Berkeley offtake agreement provides revenue visibility
Emerging uranium producer Berkeley Energia (ASX | LSE: BKY) informed the market on Monday morning that it had signed a binding offtake agreement with Interalloys Trading Limited (Interalloys) for the sale of first production from the group’s Salamanca mine situated in Spain.
This represents an extension of an earlier agreement with Interalloys which was a Letter of Intent for the sale of up to 1 million pounds of uranium concentrate over a five-year period starting from the commencement of the mine and extendable thereafter by mutual consent.
The binding offtake agreement not only provides more certainty, but the terms are better with the average price of US$41.00 per pound contemplated in the Letter of Intent now formalised at US$43.78 per pound.
Furthermore, the binding offtake agreement is for 2 million pounds over a five-year period with the potential to increase annual volumes further, as well as extend the contract to a total of 3 million pounds.
Is this a buying opportunity
Shares in BKY have surged in the last six months, increasing 50% from circa 60 cents in June to a five-year high of 90 cents in October, mainly driven by promising exploration results and the completion of a Definitive Feasibility Study (DFS) which confirmed Salamanca would be one of the world’s lowest cost producers when it comes on stream in 2019.
The fact that the company’s shares have retraced slightly, closing on Friday at 73.5 cents could represent a useful entry point for investors who missed buying into the story on the way up.
Those considering this stock shouldn’t make assumptions regarding exploration outcomes, nor should they base investment decisions on share performances to date. It could be argued that the company’s share price doesn’t account for the value of its asset or its potential upside and investors should seek professional financial advice if considering this stock for their portfolio.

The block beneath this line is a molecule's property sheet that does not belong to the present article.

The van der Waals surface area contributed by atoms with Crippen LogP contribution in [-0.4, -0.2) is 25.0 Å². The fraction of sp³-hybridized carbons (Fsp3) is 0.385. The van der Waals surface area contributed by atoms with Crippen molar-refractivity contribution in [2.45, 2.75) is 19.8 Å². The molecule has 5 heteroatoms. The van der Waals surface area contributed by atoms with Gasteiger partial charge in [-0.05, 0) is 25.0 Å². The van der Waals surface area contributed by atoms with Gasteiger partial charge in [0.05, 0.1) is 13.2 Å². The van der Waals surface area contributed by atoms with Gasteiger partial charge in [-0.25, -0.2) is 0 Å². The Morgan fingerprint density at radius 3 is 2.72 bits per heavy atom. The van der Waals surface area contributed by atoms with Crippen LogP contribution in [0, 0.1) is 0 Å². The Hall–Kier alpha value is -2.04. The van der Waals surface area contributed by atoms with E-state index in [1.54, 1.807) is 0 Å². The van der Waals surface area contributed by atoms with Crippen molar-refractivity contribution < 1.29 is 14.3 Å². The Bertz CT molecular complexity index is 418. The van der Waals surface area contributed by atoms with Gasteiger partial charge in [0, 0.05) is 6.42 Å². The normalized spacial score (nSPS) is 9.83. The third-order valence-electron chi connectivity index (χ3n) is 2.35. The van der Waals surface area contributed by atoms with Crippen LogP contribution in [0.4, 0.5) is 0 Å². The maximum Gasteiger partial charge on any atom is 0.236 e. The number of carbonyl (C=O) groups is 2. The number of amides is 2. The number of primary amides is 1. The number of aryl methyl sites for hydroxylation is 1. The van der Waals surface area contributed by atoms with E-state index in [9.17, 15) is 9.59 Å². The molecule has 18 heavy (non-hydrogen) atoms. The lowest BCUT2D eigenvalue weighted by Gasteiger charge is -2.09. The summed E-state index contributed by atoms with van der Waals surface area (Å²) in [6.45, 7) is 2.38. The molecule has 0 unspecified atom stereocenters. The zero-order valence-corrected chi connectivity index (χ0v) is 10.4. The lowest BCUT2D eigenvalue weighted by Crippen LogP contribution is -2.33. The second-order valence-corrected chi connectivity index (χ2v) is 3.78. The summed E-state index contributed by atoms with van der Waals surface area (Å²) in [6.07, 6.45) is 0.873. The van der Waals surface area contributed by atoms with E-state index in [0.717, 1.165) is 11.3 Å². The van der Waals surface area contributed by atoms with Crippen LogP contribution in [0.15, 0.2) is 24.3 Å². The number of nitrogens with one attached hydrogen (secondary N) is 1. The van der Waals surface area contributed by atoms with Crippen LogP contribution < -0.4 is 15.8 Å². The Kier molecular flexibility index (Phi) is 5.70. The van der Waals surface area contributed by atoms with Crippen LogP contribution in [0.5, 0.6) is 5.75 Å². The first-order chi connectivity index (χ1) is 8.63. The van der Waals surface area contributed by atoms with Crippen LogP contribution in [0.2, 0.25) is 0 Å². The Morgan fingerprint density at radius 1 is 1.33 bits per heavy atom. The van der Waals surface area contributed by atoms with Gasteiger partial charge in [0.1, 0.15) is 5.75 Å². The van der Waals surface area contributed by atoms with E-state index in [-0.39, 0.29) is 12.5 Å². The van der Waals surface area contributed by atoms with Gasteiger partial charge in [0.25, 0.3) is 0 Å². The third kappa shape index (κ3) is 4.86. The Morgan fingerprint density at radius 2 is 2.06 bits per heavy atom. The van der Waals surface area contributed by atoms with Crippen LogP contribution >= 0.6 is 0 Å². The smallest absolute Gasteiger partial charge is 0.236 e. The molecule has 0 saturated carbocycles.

Offtake agreements provide material certainty in terms of future revenues, which in turn presents other benefits such as easier access to capital.
Consequently, this is a very favourable development and one which should provide positive share price momentum. However, share price trends are impossible to predict and potential investors considering this stock should seek independent financial advice.
Berkeley in discussions with other potential offtake partners
Chris Brown from Morgans CIMB has a high opinion of BKY, commenting after the recent capital raising, “Salamanca has a long life, a stable European jurisdiction with Nuclear Fuel Cycle experience, a relatively low capital intensity in terms of pounds of U30 in resource and annual pounds of production”.
With the project fully permitted and with a low projected cash cost of US$15.39 per pound U308, he sees the project as being attractive to power utilities. His add recommendation is supported by a 12 month price target of $1.31, upgraded from $1.12 in November following the capital raising.
Brown flagged ‘sales and marketing initiatives’ as one of the potential catalysts for an increase in valuation. Given the size and pricing of this agreement it should have brokers sharpening their pencils.
The pricing implies strong margins and BKY’s Chief Executive Paul Atherley underlined this aspect of today’s development in saying, “We are delighted to have converted the previously announced Letter of Intent into a binding offtake agreement with Interalloys, including the doubling of contract volumes and with fixed pricing at US$43.78 per pound which would give us a very strong margin above our steady-state cash cost of around US$15.00 per pound”.
Salamanca positioned to sell into Europe, China and the US
Another comment made by Atherley that won’t be lost on investors is the fact that the group is currently in discussions with other potential offtakers in relation to contracts with similar terms to those outlined in the Interalloys agreement with pricing at or around long-term benchmark levels for term contracts.
Atherley conceded that uranium prices are likely to remain flat in the near term, but post 2018 when Salamanca comes into production an uptick in pricing is expected, as US utilities looking to re-contract will be bidding against Chinese buyers looking to secure supply of product for their new reactors.
At the same time, the Salamanca project is ideally situated from a geographical perspective to sell into Europe where there is substantial demand for a low-cost producer.
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